Fire the engine up and it gives a characteristic V6 growl before settling to a steady idle. Snick the lever into first and you sense the improvements to the gearshift: the action is tighter, firmer, more positive. The gearing still seems quite tall, though, with second gear stretching to 70mph and therefore more than enough for the cut and thrust of B-roads. Even so, there’s a real and very appealing sense of a lightweight car propelled by a torque-rich engine. The response of the Toyota-derived V6 is enhanced by a low-inertia, single-mass flywheel, and even the roll-on in fourth is impressive, the engine digging in from 2000rpm and trumpeting its enthusiasm through the central pipe.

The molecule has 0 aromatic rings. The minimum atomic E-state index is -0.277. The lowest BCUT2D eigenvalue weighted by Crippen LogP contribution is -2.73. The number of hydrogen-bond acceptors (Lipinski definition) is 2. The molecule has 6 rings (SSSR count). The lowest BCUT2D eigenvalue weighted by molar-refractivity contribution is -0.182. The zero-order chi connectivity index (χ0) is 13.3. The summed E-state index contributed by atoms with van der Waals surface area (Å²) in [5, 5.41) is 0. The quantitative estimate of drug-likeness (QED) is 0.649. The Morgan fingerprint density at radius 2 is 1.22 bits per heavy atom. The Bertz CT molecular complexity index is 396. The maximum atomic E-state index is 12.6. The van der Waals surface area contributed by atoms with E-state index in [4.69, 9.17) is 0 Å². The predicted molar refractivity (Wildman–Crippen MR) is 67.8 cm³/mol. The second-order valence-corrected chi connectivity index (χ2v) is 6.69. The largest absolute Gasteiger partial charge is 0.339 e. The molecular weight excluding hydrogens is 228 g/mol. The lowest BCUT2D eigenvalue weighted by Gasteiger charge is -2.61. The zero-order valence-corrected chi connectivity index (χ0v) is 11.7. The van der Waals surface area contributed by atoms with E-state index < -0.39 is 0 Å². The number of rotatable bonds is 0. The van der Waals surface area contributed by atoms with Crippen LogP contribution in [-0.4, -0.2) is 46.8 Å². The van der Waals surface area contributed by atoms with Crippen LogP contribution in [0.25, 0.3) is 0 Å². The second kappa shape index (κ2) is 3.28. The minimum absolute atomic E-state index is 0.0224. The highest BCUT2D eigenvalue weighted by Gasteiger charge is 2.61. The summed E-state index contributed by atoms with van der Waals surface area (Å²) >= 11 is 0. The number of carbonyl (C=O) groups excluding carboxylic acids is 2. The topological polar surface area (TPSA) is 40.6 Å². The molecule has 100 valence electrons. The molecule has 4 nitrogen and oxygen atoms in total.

It’s pretty vocal, though not as painfully loud as the example Adam Towler tried in evo 243, probably because among the options fitted to this car is the sound insulation pack. It costs £500 and when added to the others – metallic paint (£1200), ‘premium’ infotainment head unit, sub-woofer and amp (£2400), air con (£1500), black machined-rim forged wheels (£900) – brings the total to £119k, and presumably adds a few kilos, too.